Labor Commissioner Finds That Teacher’s Assistant Not Given Adequate Time To Receive COVID Vaccine

CATEGORY: Private Education Matters
CLIENT TYPE: Private Education
DATE: Feb 28, 2024

Diana Antonaros, a full-time teacher’s assistant at a private Catholic school in New York City was required under the New York City Department of Education (NYCDOE) to be vaccinated against COVID-19 by September 27, 2021 in order to maintain employment.  Antonaros failed to provide proof of vaccination by the deadline and was deemed unable to meet an essential function of her job.  The Department of Labor issued an initial determination that due to Antonaros’ failure to receive the vaccine, she was considered to have “quit without good cause.”  Therefore, she was disqualified from receiving unemployment insurance benefits because she had voluntarily separated from her employment without good cause.

An Administrative Law Judge (ALJ) upheld the denial of benefits, finding that Antonaros had voluntarily left her employment without good cause, and the Unemployment Insurance Appeal Board affirmed the ALJS’s determination.

On appeal, Antonaros argued that she was not given enough time to comply with the vaccine mandate.  The assistant principal notified Antonaros on Thursday, September 23, 2021 that NYCDOE teachers and staff needed to receive at least one dose of the COVID-19 vaccine by Monday (September 27, 2021).  The assistant principal stated that NYCDOE mandate would include programs outside of public schools, but that, at the time of the email, she did not have guidance on what this mandate would mean for their school.  The following day, Friday, September 24, 2021, the Archdiocese sent a letter advising individuals working in the Universal Pre-K Program, including Antonaros, that the Archdiocese of New York had just been notified that the mandate applied to them, and they were required to get the vaccine by the end of business on Monday.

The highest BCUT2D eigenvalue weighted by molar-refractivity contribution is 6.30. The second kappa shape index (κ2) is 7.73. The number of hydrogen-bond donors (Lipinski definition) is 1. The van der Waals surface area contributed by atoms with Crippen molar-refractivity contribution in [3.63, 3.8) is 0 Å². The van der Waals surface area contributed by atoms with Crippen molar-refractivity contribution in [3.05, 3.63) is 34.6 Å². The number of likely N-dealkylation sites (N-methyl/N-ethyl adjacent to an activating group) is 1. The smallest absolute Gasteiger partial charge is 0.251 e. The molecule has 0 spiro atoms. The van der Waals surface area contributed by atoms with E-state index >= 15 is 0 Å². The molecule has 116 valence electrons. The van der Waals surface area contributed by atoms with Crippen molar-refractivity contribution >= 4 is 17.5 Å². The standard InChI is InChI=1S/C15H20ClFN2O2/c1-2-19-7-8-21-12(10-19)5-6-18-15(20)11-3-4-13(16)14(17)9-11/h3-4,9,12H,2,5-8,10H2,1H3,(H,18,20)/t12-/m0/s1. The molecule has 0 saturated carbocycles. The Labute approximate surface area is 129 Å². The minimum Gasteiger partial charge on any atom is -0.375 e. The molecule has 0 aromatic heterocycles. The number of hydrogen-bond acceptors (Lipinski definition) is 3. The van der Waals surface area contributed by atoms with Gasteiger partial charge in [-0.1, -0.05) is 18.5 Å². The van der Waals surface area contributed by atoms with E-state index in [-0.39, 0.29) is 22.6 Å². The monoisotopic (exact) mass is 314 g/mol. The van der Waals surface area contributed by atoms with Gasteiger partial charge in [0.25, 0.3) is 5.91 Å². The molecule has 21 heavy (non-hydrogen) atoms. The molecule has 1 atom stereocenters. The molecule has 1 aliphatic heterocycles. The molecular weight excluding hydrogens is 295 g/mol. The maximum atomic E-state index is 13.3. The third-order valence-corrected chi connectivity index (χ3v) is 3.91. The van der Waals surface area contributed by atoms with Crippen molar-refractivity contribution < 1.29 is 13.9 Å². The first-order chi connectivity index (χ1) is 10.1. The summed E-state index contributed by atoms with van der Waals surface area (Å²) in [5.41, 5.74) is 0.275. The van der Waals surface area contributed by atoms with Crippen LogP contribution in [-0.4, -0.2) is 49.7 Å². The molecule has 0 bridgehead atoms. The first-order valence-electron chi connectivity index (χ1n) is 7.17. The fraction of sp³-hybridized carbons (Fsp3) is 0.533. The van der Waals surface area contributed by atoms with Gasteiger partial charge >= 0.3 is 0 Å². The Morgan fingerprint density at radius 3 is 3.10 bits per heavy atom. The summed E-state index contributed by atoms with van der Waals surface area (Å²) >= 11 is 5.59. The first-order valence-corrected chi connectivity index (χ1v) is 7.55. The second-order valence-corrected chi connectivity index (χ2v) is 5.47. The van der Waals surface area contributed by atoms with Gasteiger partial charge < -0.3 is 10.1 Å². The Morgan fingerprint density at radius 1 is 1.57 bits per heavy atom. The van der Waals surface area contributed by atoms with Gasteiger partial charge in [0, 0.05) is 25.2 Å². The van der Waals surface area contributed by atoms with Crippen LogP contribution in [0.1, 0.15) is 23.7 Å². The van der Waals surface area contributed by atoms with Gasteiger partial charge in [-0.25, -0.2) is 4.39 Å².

Ms. Antonaros was unsure about the safety of the vaccine and wanted to speak with her doctor first, especially since she had already contracted COVID-19 and believed she may have built up an immunity.  She was unable to reach her doctor because it was the weekend.  On Monday, Antonaros and four other Universal Pre-K Program workers met with the School principal and told him they had not been provided enough time to comply with the mandate and asked for an extension.  The principal refused.

The Labor Commissioner concluded that only providing four days, two of which were weekend days, to comply with the mandate was unreasonable.  The Labor Commissioner remitted the matter for the Unemployment Insurance Appeal Board’s determination.

Matter of Antonaros (Commissioner of Labor) (App.Div.) 2024 NY Slip Op 00217.

Note: Although this was a straightforward case specific to New York City’s COVID-19 mandate, this case is useful because it shows that the short turnaround time on mandating the vaccine was unreasonable, and therefore the employee may have been entitled to unemployment benefits.

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